Its real name is expanded polystyrene, but in Chile we know it better as plumavit. It is one of the most cross-cutting plastic products: it is highly hygienic, does not rot, does not generate mold or decompose. These features make you a favorite when choosing materials that protect from shocks, serve as heat or cold insulators, or are used as single-use containers.
But despite its properties, the environmental damage it generates persists: in Chile about 360 million tons are discarded per year, where an estimated 60 million are the product of industrial work and the other 300 for personal and domestic use. Without proper reuse or recycling treatment, plumavit can stay up to a thousand years on the planet because it is not biodegradable.
And while the culture of recycling commits more people and organizations every day, the specific case of plumavit is complex. «What is difficult in its logistics is that it is a very light material, difficult to compact and move. Its recycling is also complex: large-scale machinery is needed and there is no need for a sufficient scale solution in Chile today to deliver a guarantee that it will be recycled in our country,» says Veronica de la Cerda, general manager of Triciclos Chile.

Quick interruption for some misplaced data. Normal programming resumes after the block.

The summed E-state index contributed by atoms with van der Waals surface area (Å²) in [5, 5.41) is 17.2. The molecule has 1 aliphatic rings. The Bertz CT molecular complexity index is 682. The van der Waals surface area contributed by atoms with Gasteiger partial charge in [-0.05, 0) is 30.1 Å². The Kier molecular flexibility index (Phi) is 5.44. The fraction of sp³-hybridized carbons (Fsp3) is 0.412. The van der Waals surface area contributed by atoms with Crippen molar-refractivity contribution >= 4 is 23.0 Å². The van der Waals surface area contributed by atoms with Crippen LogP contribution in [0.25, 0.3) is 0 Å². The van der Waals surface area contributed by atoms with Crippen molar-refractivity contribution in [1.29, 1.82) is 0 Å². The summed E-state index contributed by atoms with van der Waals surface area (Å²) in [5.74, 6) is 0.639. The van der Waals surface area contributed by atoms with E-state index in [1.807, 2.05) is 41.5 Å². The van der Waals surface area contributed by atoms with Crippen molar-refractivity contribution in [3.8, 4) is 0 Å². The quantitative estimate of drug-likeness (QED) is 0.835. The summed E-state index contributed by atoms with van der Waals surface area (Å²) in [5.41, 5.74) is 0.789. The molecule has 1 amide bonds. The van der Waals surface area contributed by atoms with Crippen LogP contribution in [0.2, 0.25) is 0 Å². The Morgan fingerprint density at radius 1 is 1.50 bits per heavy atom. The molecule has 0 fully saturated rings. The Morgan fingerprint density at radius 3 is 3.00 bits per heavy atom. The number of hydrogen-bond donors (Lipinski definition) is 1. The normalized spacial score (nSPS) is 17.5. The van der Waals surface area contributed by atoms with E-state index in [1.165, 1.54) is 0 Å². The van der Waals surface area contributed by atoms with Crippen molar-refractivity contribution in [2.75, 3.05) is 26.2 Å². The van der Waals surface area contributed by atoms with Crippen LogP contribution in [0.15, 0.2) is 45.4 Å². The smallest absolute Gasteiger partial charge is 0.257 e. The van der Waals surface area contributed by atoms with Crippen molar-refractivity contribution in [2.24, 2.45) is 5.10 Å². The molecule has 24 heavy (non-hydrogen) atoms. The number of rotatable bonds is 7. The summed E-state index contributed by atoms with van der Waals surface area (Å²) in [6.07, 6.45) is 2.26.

Solutions for dry snow
The question remains: if its reuse – at least for the time being – is so complex, what do we do with the plumavit? Veronica de la Cerda estimates that you can’t always recycle everything. «It’s a huge challenge and a nice opportunity to change. There are products on the market that are recyclable easy, perfect. But there are others that need to be eliminated: there is necessary innovation in some products, and there are others – as in the case of plumavit – that should be migrated to other types of materials.»
Efforts are already in place in the world to eliminate its use. On July 1, a law was fully enforced in New York that prohibits the use of this material primarily for the food industry, although several lawmakers have been looking to fully veto expanded polystyrene. Mayor Bill de Blasio himself commented that it is not possible to recycle the plumavit «in an economically viable or environmentally effective manner.»
Similar steps that Costa Rica already thought long ago. Last Monday the Costa Rican President, Carlos Alvarado, signed a law passed by Congress that prohibits the import, marketing and delivery of containers of plumavit, although in the case of the country of Central America the document will only come into force two years from now.